Medication errors: Cut your risk with these tips

Medication errors are preventable. Your best defense is asking questions and being informed about the medications you take.

By Mayo Clinic Staff

Medication errors may sound harmless, but mistakes in prescribing, dispensing and administering medications injure hundreds of thousands of people a year in the United States. Yet most medication errors can be prevented. How can you protect yourself and your family?

One of the best ways to reduce your risk of being harmed by medication errors is to take an active role in your own health care. Learn about the medications you take — including possible side effects. Never hesitate to ask questions or share concerns with your doctor, pharmacist and other health care providers.

Just what are medication errors?

Medication errors are preventable events that lead to medications being used inappropriately. Medication errors that cause harm are called adverse drug events.

An example of a medication error is taking over-the-counter products that contain acetaminophen (Tylenol, others) when you're already taking a prescription pain medicine that contains acetaminophen, possibly exceeding the recommended acetaminophen dose and putting yourself at risk of liver damage.

Another example of a possible error is taking the brand-name drugs Zyban and Wellbutrin at the same time. Both contain the drug bupropion, but each medication is intended to treat two separate conditions.

Zyban is used for smoking cessation, and Wellbutrin is used to treat depression. If you're taking Wellbutrin for depression, then decide to quit smoking, you may mistakenly be prescribed both drugs. Taking both brand names together may lead to an overdose of bupropion.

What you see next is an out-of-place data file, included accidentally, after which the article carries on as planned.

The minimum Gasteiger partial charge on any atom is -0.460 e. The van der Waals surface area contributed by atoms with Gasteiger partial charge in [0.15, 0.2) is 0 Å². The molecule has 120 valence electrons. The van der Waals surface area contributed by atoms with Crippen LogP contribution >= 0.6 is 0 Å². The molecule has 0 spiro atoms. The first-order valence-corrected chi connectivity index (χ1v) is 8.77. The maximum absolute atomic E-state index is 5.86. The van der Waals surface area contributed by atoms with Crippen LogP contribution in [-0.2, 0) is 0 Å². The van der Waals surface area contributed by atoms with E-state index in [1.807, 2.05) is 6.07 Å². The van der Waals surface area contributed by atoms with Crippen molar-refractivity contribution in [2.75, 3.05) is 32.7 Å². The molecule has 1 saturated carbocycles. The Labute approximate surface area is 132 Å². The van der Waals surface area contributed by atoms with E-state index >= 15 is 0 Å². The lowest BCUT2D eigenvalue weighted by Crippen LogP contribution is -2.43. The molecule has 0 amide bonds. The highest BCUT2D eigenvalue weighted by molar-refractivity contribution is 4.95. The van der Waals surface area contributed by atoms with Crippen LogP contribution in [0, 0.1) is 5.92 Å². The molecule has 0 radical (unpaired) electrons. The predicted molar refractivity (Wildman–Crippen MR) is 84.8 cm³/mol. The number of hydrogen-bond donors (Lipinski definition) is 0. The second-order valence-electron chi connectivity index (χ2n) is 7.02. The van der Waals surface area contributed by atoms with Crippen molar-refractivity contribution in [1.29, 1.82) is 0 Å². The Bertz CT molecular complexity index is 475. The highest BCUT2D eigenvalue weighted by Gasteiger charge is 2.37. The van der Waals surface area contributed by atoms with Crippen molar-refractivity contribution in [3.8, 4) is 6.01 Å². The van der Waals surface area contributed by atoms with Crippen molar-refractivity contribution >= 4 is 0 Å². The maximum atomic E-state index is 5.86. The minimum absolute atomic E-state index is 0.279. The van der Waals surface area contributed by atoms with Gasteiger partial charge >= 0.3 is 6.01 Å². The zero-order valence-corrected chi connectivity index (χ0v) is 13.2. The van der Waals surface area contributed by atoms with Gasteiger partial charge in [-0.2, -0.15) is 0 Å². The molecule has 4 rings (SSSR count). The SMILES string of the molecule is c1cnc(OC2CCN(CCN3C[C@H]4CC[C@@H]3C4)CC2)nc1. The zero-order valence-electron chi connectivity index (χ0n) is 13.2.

How do medication errors happen?

Medication errors can happen anywhere, including your own home and in doctors' offices, hospitals, pharmacies and senior living facilities. Knowing what you're up against can help you play it safe. The most common causes of medication errors are:

  • Poor communication between health care providers
  • Poor communication between providers and their patients
  • Sound-alike medication names and medical abbreviations

Communication is key to preventing medication errors

Knowledge is your best defense. If you don't understand something your doctor says, ask for an explanation. Whenever you start a new medication, make sure you know the answers to the following:

  • What is the brand or generic name of the medication?
  • What is it supposed to do? How long will it be until I see results?
  • What is the dose? How long should I take it?
  • Are there any foods, drinks, other medications or activities I should avoid while taking this medicine?
  • What are the possible side effects? What should I do if they occur?
  • What should I do if I miss a dose?
  • What should I do if I accidentally take more than the recommended dose?
  • Will this new medication interfere with my other medication(s) and how?
Sept. 23, 2014 See more In-depth